Garrett, whose leave of absence allowing her to work at the Council on Foreign Relations ends March 8, announced that she would not be returning to her paper ?largely because? her work at the Council had proven to be the most exciting challenge of her life. But clearly there were other circumstances as well.
?Ever since the Chandler Family plucked Mark Willes from General Foods, placing him at the helm of Times Mirror with a mandate to destroy the institutions in ways that would boost dividends, journalism has suffered at Newsday,? she wrote in the memo, which was posted at the Poynter Institute's Romenesko site. ?The pain of the last year actually began a decade ago: the sad arc of greed has finally hit bottom. The leaders of Times Mirror and Tribune have proven to be mirrors of a general trend in the media world: They serve their stockholders first, Wall St. second and somewhere far down the list comes service to newspaper readerships.?
Garrett won a Pulitzer Prize in 1996 for her reporting on Ebola. She?s also won a Polk Award and a Peabody and was finalist for another Pulitzer in 1998. She left National Public Radio to work at Newsday in 1988.
?The deterioration we experienced at Newsday was hardly unique," she wrote in the memo, describing the past few years. "All across America news organizations have been devoured by massive corporations, and allegiance to stockholders, the drive for higher share prices, and push for larger dividend returns trumps everything that the grunts in the newsrooms consider their missions. Long gone are the days of fast-talking, whiskey-swilling Murray Kempton peers eloquently filling columns with daily dish on government scandals, mobsters and police corruption. The sort of in-your-face challenge that the Fourth Estate once posed for politicians has been replaced by mud-slinging, lies and, where it ought not be, timidity.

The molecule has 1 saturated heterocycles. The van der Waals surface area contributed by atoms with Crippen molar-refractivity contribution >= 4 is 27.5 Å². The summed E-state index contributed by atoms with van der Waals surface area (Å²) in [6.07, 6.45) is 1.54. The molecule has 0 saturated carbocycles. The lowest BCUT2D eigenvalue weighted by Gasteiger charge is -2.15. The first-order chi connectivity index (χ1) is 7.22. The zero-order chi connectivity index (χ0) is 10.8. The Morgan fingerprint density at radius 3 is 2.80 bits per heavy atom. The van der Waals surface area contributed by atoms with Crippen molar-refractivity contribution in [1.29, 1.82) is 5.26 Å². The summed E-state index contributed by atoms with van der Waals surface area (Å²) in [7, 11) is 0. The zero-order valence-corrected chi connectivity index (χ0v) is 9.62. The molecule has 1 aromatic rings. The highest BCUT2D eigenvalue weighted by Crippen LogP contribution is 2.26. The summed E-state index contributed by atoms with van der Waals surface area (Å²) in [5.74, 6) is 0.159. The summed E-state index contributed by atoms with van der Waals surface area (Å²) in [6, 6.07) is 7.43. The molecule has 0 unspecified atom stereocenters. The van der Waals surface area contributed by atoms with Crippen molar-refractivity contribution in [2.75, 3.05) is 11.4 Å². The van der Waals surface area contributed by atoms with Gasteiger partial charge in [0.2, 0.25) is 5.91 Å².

?When I started out in journalism the newsrooms were still full of old guys with blue collar backgrounds who got genuinely indignant when the Governor lied or somebody turned off the heat on a poor person's apartment in mid-January. They cussed and yelled their ways through the day, took an occasional sly snort from a bottle in the bottom drawer of their desk and bit into news stories like packs of wild dogs, never letting go until they'd found and told the truth. If they hadn't been reporters most of those guys would have been cops or firefighters. It was just that way. ...
?Honesty and tenacity (and for that matter, the working class) seem to have taken backseats to the sort of 'snappy news', sensationalism, scandal-for-the-sake of scandal crap that sells. This is not a uniquely Tribune or even newspaper industry problem: this is true from the Atlanta mixing rooms of CNN to Sulzberger's offices in Times Square. Profits: that's what it's all about now. But you just can't realize annual profit returns of more than 30 percent by methodically laying out the truth in a dignified, accessible manner. And it's damned tough to find that truth every day with a mere skeleton crew of reporters and editors.
?This is terrible for democracy. I have been in 47 states of the USA since 9/11, and I can attest to the horrible impact the deterioration of journalism has had on the national psyche. I have found America a place of great and confused fearfulness.?
Garrett lamented ?Judy Miller's bogus weapons of mass destruction coverage, the media's inaccurate and inappropriate convictions of Wen Ho Lee, Richard Jewell and Steven Hatfill, CBS' failure to smell a con job regarding Bush's Texas Air Guard career and, sadly, so on.? But she added: ?It would be easy to descend into despair, not only about the state of journalism, but the future of American democracy. But giving up is not an option. There is too much at stake.
?So what is to be done?
?Now is the time to think in imaginative ways. ... Opportunities for quality journalism are still there, though you may need to scratch new surfaces, open locked doors and nudge a few reticent editors to find them. On a fundamental level, your readers desperately need for you to try, over and over again, to tell the stories, dig the dirt and bring them the news. ...
"Make me regret leaving, guys: Turn Newsday into a kick ass paper that I will be begging to return to.?
By: E&P Staff Laurie Garrett, the prize-winning Newsday reporter, left the Melville, N.Y., paper Monday with a blistering memo to her colleagues that may provoke debate elsewhere in the newspaper industry.